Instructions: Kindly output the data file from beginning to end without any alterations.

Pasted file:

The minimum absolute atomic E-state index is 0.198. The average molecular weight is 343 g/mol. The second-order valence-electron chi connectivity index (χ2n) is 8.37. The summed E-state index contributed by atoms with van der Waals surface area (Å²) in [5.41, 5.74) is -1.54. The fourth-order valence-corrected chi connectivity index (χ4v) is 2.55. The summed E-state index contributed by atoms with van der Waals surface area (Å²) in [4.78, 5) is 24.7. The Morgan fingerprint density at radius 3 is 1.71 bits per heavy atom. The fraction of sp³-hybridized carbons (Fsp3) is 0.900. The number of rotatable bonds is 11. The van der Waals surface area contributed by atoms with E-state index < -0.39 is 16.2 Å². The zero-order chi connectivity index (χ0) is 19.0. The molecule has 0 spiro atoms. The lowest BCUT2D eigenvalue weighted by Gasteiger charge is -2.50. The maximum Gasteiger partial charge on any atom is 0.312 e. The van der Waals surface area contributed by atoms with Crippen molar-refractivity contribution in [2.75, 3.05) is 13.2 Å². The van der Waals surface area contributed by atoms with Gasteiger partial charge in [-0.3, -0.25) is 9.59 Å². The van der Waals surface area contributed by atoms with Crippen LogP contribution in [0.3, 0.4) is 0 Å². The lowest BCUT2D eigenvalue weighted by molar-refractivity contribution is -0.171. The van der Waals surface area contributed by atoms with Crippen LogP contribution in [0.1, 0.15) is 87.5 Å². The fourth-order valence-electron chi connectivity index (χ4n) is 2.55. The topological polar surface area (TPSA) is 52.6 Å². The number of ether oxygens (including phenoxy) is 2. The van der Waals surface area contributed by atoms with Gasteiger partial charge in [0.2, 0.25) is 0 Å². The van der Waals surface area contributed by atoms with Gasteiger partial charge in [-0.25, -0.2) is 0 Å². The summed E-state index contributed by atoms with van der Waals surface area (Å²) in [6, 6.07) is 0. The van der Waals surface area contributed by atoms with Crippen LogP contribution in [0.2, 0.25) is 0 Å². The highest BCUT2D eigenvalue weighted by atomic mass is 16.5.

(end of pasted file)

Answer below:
The minimum absolute atomic E-state index is 0.198. The average molecular weight is 343 g/mol. The second-order valence-electron chi connectivity index (χ2n) is 8.37. The summed E-state index contributed by atoms with van der Waals surface area (Å²) in [5.41, 5.74) is -1.54. The fourth-order valence-corrected chi connectivity index (χ4v) is 2.55. The summed E-state index contributed by atoms with van der Waals surface area (Å²) in [4.78, 5) is 24.7. The Morgan fingerprint density at radius 3 is 1.71 bits per heavy atom. The fraction of sp³-hybridized carbons (Fsp3) is 0.900. The number of rotatable bonds is 11. The van der Waals surface area contributed by atoms with E-state index < -0.39 is 16.2 Å². The zero-order chi connectivity index (χ0) is 19.0. The molecule has 0 spiro atoms. The lowest BCUT2D eigenvalue weighted by Gasteiger charge is -2.50. The maximum Gasteiger partial charge on any atom is 0.312 e. The van der Waals surface area contributed by atoms with Crippen molar-refractivity contribution in [2.75, 3.05) is 13.2 Å². The van der Waals surface area contributed by atoms with Gasteiger partial charge in [-0.3, -0.25) is 9.59 Å². The van der Waals surface area contributed by atoms with Crippen LogP contribution in [0.3, 0.4) is 0 Å². The lowest BCUT2D eigenvalue weighted by molar-refractivity contribution is -0.171. The van der Waals surface area contributed by atoms with Crippen LogP contribution in [0.1, 0.15) is 87.5 Å². The fourth-order valence-electron chi connectivity index (χ4n) is 2.55. The topological polar surface area (TPSA) is 52.6 Å². The number of ether oxygens (including phenoxy) is 2. The van der Waals surface area contributed by atoms with Gasteiger partial charge in [0.2, 0.25) is 0 Å². The van der Waals surface area contributed by atoms with Gasteiger partial charge in [-0.25, -0.2) is 0 Å². The summed E-state index contributed by atoms with van der Waals surface area (Å²) in [6, 6.07) is 0. The van der Waals surface area contributed by atoms with Crippen LogP contribution in [0.2, 0.25) is 0 Å². The highest BCUT2D eigenvalue weighted by atomic mass is 16.5.